John Means throws no-hitter

Baltimore Orioles star pitcher, John Means, throws a no hitter against Seattle Mariners.

Keith Allison

Baltimore Orioles star pitcher, John Means, throws a no hitter against Seattle Mariners.

Jorgen Sorum, Staff Writer

Throwing a no-hitter is like flying to the moon. You can see the distant light, taunting and mocking you. Is it possible? Not likely, but there’s always a chance. Back in 1969 on August 13, Jim Palmer did the impossible for the Baltimore Orioles by throwing nine perfect innings against the Oakland Athletics. This was the same day that Neil Armstrong, Buzz Aldrin, Michael Collins drove up Broadway and through Michigan Avenue for the ticker-tape parades In New York and Chicago.


Palmer is now 75 years old and was the only Oriole to ever throw a no-hitter, until Wednesday when John Means threw a perfect no-hit game, establishing him in the history books for being the first to throw a no-hitter since Palmer. The score to the astounding game against the Mariners was six to zero, with 12 strikeouts and no walks. Four Orioles combined had a no-hitter in 1991, but Means’ accomplishment set him apart from others. The game was his 44th career start and was his first time pitching longer than seven innings. 


“Pitching a no-hitter — and pitching a no-hitter with a complete game now, because they’re so rare — is kind of like a hole in one,” said Palmer on Wednesday night, after Means’ no-hitter.


A hole in one is nearly impossible. Only people who have done it have the mindset that they can do it. The same applies to throwing a no-hitter. Regular MLB pitchers do not have the mindset of throwing a perfect game, but now that Means has done it, he will always have a no-hitter mindset which will help him achieve greatness in the future.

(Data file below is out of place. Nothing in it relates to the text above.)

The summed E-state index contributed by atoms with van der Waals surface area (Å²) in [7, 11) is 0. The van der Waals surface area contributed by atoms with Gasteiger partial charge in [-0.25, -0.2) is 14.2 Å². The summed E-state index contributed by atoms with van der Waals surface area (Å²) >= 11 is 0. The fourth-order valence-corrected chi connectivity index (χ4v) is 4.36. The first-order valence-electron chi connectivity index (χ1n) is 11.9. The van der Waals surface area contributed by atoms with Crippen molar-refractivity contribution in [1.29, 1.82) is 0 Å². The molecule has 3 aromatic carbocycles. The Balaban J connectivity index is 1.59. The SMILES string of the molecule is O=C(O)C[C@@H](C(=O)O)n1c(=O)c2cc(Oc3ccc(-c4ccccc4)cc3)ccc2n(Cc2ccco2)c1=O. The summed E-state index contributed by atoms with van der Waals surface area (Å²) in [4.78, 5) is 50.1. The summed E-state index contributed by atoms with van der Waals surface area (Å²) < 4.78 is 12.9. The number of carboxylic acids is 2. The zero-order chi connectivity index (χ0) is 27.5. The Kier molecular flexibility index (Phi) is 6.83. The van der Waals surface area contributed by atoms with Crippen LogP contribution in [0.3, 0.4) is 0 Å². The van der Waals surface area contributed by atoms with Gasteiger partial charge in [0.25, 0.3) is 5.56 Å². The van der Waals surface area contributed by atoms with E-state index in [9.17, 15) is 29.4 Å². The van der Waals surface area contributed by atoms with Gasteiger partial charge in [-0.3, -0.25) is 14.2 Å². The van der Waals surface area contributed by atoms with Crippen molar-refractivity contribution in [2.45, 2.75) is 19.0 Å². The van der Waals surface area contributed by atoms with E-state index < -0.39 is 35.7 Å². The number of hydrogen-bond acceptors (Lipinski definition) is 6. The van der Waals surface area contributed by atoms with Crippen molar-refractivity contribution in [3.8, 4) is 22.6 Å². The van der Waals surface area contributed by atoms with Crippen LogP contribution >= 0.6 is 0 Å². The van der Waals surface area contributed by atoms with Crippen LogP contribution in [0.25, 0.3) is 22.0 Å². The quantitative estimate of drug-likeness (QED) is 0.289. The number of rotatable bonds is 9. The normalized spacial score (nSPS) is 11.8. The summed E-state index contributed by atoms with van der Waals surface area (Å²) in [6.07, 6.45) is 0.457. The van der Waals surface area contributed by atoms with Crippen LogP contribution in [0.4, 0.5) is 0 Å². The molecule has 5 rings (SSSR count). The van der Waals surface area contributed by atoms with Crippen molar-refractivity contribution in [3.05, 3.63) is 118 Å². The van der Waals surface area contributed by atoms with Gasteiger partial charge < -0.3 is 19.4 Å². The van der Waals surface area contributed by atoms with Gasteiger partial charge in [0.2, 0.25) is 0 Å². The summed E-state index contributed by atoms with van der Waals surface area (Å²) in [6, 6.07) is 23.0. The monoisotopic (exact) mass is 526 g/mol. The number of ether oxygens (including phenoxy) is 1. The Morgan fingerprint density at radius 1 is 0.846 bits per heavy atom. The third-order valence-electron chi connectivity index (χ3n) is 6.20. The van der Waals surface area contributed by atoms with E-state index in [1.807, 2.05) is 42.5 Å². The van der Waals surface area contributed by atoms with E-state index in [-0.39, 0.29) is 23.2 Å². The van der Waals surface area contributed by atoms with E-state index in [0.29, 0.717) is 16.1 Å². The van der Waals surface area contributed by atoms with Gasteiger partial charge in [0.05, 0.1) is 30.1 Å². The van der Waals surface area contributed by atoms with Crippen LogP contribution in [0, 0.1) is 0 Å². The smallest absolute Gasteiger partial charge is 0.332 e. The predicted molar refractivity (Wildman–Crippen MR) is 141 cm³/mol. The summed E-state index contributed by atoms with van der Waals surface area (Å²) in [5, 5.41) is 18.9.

“So now, every time he takes the ball, he is well aware — because he’s done it — that he could pitch a no-hitter, he could pitch a complete game,” said Palmer.


Palmer’s career ended with three Cy Young Awards, a spot in the Hall of Fame and led to a long career as an Orioles broadcaster. He was not working during Wednesday’s game, but he has been following Means since he was drafted in the 11th round of the 2014 draft. At the age of 28, Means was able to get a spot in the all-star game and was the runner up for the Rookie of the Year award. This year his record is 4-0. Unfortunately, last year, Means’ father, Alan, passed away because of pancreatic cancer. On Wednesday, Means secured the no-hitter and thought of his dad.


“I looked in my glove right before I went out there for the ninth, it had his initials on it, and I said to myself, ‘He wouldn’t care, he’s just glad that I’m having a good time,’” said Means.


Means’ incredible performance on Wednesday will place him forever in the history books as one of the only Orioles to throw a no-hitter. Because of this, Means’ mindset will forever be different. Now, he’ll always have a no-hitter mindset, because he knows he can do it. This mindset will lead to success in the future.